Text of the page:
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As with all states in the U.S., the primary spoken language in Arizona is English. However, due to the state's history and its proximity to Mexico, Arizona is home to a large population of Mexican
* '''Interstate 10''' (I-10) runs east to west across southern Arizona and connects travelers with the major cities of [[Tucson]] and [[Phoenix]]. I-10 originates out of the east from [[Las Cruces]], [[New Mexico]] and out of the west, from [[Palm Springs]], [[California]] and [[Los Angeles]]. I-10 is a major interstate and does carry a large amount of car and truck traffic. During the week, portions of I-10 can experience very heavy traffic, usually around the Tucson and Phoenix metropolitan areas.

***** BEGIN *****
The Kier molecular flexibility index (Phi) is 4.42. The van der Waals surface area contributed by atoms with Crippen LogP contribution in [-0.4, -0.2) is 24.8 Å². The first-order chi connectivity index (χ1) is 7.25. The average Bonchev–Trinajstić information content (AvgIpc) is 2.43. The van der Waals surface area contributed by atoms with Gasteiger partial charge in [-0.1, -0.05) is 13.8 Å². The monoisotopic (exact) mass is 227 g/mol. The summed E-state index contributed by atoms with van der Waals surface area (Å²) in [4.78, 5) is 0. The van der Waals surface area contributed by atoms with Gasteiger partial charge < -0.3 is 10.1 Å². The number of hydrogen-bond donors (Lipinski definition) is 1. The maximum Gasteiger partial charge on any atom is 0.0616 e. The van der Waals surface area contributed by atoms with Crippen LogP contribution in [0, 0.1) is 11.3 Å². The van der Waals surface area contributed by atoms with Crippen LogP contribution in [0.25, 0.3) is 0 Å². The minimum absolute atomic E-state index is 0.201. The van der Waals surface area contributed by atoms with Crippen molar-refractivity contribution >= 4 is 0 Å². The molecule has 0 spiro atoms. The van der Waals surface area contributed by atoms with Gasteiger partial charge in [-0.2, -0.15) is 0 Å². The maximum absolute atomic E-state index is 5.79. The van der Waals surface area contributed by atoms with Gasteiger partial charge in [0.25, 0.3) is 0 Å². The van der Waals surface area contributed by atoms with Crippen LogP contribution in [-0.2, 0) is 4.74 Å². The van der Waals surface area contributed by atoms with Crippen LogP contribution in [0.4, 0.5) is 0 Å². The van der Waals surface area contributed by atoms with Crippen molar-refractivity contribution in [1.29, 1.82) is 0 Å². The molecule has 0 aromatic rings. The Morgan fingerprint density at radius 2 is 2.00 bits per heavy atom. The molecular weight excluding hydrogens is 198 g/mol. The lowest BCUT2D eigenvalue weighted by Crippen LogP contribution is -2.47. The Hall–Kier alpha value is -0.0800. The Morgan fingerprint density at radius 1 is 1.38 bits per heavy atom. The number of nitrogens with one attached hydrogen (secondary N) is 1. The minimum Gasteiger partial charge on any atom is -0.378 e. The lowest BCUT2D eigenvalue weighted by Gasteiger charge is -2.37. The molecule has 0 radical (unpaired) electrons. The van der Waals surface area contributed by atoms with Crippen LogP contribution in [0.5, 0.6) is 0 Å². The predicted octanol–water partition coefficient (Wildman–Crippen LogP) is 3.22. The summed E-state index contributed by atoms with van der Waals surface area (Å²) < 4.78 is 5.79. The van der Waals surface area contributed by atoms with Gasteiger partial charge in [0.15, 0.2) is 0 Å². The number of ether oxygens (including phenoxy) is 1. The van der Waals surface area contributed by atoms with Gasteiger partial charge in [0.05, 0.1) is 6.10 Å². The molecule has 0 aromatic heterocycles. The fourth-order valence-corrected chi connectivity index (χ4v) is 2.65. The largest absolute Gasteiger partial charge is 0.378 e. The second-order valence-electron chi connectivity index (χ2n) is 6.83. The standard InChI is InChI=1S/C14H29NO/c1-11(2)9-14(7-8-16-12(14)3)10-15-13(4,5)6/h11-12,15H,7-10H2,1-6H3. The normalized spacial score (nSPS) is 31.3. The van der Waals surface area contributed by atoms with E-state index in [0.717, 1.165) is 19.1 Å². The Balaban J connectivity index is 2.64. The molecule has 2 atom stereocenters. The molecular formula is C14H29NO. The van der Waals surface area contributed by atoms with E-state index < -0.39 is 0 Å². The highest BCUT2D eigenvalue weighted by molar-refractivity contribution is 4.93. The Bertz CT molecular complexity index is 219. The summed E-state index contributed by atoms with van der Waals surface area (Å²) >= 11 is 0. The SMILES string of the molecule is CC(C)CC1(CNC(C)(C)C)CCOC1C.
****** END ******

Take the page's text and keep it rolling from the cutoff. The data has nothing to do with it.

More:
* '''Interstate 17''' (I-17) runs north and south, connecting I-10 in [[Phoenix]] at it southern margin and I-40 in [[Flagstaff]] at it's northern margin. The northern drive from [[Phoenix]] to [[Flagstaff]] (through tortuous but BEAUTIFUL terrain) is the fastest route between the two cities. Please note (as stated below) that I-40, and thus northern Arizona, is positioned above the
* '''Interstate 8''' (I-8) runs east to west, running from I-10 to [[Yuma]]. I-8 splits from I-10 south of Phoenix and provides the quickest access to Yuma as well as [[San Diego]], [[California]]. However, in the other direction, it does not go to Phoenix directly. At Gila Bend, Hwy 85 connects I-8 with I-10, for travel to the west side of Phoenix and downtown (or Phoenix to San Diego). For the eastern suburbs, I-8 merges with I-10, and it's possible to reverse direction going from I-8 east to I-10 west (exit #178B) or vice versa (I-10 exit #199). Despite the signs, I-10 goes mostly north-south east of Phoenix, and backtracking is very minimal.
Arizona is known for its
Drivers in Arizona should follow the same rules and regulations that apply throughout the U.S